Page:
To build a solid ethical framework, establish principles that address the different components of practice life, including medical, business, and workplace ethics. For example, you may discuss acceptable and unacceptable medical procedures, charging clients appropriately, and suitable delegation of responsibilities, Dr. Felsted says.

"To get started, research other professions' codes of ethics and how they direct members to a common goal or objective," Navarre says. "See what concepts you like and adapt them."

Once you establish your practice's ethical principles, the policies and protocols that support your standard level of conduct and care easily fall into place, Grosdidier says.

2. Watch for red flags

Whether you're confronted with an ethical quandary or merely a bystander, you face a difficult question—what's a breach of ethics? One way to decide is to consider your responsibilities. For example, Rollin says you have an obligation to clients to keep contracts, tell the truth, explain their options, charge fairly, and maintain confidentiality. Your peers can expect you to uphold and protect the profession and treat other team members respectfully. Society may expect you to report diseases and question the safety of animal products and supplies. You're also obligated to consider such issues as how many hours you should work and how much time you need to spend to provide good care for each animal. Finally, consider your obligations to pets regarding such topics as pain control and euthanasia. If you can rationally and logically identify a right that's been violated, you've found a breach of ethics.

Rollin suggests developing a network of colleagues outside your practice to use as a sounding board when situations get sticky. These peers should be able to offer alternative explanations and solutions and give you a more objective perspective.

3. Weigh your response

Once you've identified a breach of ethics, your instinct may be to act. Take a deep breath and consider your options again, Rollin says. "There are few situations where you're forced to choose your ethical stance and act immediately," he says. "And those situations are usually a matter of life and death. In most cases, you have time to think through all of the facts and act minutes, hours, or days later, when you're more confident."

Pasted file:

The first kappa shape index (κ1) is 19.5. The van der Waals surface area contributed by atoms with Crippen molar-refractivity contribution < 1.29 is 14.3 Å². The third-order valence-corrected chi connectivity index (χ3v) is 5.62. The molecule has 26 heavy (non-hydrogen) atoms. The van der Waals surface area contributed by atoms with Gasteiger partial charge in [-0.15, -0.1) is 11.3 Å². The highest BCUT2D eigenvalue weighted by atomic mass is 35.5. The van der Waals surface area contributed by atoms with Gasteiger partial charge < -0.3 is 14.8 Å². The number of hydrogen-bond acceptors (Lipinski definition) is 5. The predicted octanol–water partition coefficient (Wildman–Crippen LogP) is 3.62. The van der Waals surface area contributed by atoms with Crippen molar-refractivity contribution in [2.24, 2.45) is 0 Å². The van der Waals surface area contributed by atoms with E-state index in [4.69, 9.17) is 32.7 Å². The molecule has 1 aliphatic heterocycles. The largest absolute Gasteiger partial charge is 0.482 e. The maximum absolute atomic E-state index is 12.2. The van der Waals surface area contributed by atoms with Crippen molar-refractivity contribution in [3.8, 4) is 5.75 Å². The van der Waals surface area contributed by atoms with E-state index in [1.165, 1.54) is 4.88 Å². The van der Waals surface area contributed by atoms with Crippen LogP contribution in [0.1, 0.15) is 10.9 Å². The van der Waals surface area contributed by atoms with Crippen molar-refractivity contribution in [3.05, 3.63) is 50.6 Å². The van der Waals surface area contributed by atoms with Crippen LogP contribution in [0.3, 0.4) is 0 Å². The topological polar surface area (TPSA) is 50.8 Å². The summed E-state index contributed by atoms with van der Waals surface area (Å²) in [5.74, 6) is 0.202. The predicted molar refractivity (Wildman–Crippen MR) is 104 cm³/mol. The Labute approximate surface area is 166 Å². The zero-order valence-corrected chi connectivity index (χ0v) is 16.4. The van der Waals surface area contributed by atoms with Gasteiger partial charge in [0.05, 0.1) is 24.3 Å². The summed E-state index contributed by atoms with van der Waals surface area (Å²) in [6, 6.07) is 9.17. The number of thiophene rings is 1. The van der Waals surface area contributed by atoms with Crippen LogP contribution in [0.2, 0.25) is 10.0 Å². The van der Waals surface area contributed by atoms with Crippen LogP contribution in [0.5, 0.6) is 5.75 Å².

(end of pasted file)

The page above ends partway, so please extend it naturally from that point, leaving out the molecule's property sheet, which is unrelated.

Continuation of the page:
If you're directly involved, try to buy yourself time and engage your supervisor. For example, if you confronted Jenny about the treats in her purse and she refused to follow your practice's payment policy, you might say, "I'm sorry, Jenny, but I'm not comfortable with this situation. I think we need to discuss this with the practice manager." Then, at the next opportunity, explain the situation to the practice manager and allow her to address the policy violation with Jenny.

Remember, it's always better to err on the side of caution. So if you're handling a difficult situation by yourself, keep your manager informed and explain how you're handling the situation and the actions you're taking to protect the patient, yourself, and the practice.

If you witness a questionable situation, Grosdidier recommends asking questions and giving colleagues the benefit of the doubt. "Extend the same courtesies you would want given to you," she says. "You may not know all the facts, and rumors aren't a reliable source of information. So make sure you know the whole truth."

For example, if you heard that Jenny took treats without paying, you might approach her with the rumor. If Jenny says, "Yes, but everybody does it," Rollin suggests you respond by saying, "This puts me in a very bad position." This lets Jenny know you're preparing to take action, and it may be enough to make her stop. "Although most people don't like confrontation, talking to the person directly can be the healthiest way to handle the situation," Rollin says.